Scientists have returned from the northernmost reaches of the Great Barrier Reef with a precious cargo that could help the natural wonder adapt to climate change.
A dedicated team has been carefully gathering resilient specimens over the past two weeks in the hope of breeding new corals.
The harvested corals are now sitting in outdoor tanks at the world's most advanced research aquarium, near Townsville.
Four to five days after the full moon this month they will release their payloads of eggs and sperm which the scientists will gather and pair with corals from cooler reefs more than 800 kilometres away.
The firm hope is that the new coral will also be tougher and more capable of surviving in warming oceans.
Expedition lead Kate Quigley knows there is a high chance of further success from the project, which is led by the Australian Institute of Marine Science.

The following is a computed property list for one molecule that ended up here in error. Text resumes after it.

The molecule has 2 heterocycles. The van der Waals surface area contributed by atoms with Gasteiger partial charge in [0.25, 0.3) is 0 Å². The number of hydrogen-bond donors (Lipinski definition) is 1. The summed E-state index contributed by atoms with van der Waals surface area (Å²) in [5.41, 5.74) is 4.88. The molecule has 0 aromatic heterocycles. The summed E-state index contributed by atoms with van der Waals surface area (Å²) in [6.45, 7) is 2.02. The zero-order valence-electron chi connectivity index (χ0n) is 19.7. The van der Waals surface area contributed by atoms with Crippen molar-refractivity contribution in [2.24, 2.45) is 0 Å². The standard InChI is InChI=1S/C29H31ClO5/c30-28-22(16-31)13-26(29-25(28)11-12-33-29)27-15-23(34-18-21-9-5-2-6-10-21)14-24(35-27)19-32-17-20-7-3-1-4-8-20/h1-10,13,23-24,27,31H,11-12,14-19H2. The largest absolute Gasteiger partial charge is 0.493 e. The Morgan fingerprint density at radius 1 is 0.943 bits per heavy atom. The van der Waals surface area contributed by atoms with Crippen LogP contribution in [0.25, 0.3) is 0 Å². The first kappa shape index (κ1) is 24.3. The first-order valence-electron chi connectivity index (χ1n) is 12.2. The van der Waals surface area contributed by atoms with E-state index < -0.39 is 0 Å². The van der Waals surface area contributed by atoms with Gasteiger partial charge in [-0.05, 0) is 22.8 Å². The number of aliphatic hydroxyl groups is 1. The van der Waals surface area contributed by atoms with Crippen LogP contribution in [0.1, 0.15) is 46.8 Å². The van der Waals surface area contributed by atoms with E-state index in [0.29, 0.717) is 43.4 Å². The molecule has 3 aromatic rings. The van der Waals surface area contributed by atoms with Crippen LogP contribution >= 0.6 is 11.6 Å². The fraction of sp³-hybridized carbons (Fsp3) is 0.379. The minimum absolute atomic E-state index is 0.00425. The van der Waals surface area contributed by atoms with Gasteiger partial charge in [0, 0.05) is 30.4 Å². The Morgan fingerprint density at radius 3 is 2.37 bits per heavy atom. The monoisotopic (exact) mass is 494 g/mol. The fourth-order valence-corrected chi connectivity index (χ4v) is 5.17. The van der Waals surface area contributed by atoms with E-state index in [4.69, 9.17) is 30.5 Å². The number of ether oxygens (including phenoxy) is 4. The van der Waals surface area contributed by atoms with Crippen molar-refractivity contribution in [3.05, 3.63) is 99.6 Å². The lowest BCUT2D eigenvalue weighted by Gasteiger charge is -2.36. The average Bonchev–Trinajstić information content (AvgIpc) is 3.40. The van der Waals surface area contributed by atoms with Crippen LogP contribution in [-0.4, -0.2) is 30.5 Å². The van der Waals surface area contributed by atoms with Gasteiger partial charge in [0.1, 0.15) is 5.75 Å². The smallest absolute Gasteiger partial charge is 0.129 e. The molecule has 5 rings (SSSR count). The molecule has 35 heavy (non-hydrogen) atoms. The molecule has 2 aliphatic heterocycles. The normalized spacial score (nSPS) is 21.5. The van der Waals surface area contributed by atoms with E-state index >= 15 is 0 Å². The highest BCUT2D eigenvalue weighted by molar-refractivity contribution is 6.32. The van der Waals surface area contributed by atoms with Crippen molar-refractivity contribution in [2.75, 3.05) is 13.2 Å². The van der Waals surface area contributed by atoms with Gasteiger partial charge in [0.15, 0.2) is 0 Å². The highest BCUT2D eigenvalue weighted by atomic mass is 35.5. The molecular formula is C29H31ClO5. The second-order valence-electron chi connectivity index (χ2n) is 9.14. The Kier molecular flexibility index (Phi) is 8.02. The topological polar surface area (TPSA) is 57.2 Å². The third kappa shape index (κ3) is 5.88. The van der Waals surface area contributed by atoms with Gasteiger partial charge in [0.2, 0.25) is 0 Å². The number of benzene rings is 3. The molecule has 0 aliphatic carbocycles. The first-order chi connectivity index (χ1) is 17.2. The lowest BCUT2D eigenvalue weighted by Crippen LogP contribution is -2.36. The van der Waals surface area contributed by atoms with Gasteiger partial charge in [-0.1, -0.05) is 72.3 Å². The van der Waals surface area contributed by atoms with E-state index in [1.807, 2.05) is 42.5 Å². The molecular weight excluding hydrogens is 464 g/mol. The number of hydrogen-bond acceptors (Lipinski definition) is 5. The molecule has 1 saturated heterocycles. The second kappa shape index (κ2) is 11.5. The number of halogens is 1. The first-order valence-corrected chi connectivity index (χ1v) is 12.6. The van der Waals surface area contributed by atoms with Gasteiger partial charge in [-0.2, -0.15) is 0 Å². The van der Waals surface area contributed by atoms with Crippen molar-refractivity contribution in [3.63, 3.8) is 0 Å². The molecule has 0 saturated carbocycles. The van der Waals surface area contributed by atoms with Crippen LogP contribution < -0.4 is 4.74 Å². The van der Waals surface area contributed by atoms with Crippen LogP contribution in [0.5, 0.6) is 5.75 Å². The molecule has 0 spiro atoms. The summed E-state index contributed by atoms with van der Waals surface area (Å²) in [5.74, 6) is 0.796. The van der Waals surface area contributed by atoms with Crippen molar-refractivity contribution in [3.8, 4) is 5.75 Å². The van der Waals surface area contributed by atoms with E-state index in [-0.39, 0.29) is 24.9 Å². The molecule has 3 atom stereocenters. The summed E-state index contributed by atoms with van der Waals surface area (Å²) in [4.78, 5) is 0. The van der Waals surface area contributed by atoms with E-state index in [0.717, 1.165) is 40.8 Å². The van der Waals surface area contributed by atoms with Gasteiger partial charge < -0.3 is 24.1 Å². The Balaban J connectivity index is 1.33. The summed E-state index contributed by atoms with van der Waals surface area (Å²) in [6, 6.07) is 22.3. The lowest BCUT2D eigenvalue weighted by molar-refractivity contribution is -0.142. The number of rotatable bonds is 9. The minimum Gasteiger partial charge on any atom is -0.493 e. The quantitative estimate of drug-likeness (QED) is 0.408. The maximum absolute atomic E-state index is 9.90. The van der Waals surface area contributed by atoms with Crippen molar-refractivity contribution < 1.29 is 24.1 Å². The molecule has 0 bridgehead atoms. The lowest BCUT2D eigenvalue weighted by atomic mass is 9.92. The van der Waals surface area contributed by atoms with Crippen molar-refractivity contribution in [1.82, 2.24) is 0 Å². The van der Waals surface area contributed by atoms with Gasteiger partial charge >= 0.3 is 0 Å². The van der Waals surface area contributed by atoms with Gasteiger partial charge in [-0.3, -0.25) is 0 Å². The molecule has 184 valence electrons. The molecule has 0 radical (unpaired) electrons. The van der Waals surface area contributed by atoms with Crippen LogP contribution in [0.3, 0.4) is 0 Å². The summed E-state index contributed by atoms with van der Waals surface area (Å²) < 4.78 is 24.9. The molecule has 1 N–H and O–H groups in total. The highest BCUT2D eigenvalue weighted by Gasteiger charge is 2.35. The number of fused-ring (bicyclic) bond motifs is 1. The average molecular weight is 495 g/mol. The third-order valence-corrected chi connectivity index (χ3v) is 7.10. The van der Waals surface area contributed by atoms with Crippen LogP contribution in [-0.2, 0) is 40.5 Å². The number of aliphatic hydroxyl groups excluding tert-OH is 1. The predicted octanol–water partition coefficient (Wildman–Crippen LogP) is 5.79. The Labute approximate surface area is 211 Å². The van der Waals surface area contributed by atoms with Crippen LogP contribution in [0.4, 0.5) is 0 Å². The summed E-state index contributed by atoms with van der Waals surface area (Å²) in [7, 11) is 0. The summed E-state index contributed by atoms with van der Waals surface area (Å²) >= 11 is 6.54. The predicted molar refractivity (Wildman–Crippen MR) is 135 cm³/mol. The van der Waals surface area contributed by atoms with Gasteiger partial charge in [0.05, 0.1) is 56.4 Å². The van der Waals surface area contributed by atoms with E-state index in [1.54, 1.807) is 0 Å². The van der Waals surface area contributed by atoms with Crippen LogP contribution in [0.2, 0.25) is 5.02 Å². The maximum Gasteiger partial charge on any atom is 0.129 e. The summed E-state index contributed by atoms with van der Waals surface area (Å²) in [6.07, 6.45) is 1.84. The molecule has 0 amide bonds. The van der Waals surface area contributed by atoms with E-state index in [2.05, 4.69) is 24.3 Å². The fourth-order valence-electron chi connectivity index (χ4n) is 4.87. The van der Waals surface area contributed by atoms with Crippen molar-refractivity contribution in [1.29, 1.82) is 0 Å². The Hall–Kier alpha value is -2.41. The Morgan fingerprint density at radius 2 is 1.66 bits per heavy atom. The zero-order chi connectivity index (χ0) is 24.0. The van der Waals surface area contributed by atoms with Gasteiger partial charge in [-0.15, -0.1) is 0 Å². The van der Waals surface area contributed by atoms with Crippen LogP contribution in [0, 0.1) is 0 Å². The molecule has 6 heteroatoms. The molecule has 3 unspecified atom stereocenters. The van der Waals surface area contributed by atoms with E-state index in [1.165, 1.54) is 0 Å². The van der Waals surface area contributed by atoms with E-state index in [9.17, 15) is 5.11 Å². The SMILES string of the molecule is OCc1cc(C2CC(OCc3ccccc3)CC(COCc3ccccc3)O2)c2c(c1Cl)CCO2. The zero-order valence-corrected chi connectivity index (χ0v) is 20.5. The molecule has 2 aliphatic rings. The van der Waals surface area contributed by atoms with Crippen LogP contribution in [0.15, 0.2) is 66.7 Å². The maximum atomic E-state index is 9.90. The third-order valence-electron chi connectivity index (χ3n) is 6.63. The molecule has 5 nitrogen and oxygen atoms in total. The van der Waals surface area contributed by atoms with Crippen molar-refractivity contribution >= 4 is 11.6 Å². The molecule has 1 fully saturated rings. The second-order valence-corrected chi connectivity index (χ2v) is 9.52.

It has already spawned and mixed five coral species, with the standout performer - a branching coral called Acropora tenius - able to cope with an extra 3C.
That's no small thing, given repeated warnings by the United Nations that up to 90 per cent of the world's tropical coral reefs will vanish if global warming hits 1.5C, and will be basically wiped out at 2C.
This year's efforts will be focused on new "trickier" species of coral, including one boulder-like type that's important for reef structure and recovery after damaging events such as bleaching and cyclones.
Dr Quigley says the breeding program is an important part of efforts to help the reef, but it's no silver bullet.
"That three degrees (example) was with a very resilient coral. And we know there's many, many hundreds of species on the Great Barrier Reef so more than likely we won't be able to increase all species by the same amount," she told AAP.
"This intervention is very very promising, but we still have to get our emissions under control and we have to have good management on the Great Barrier Reef in order to sustain it into the future."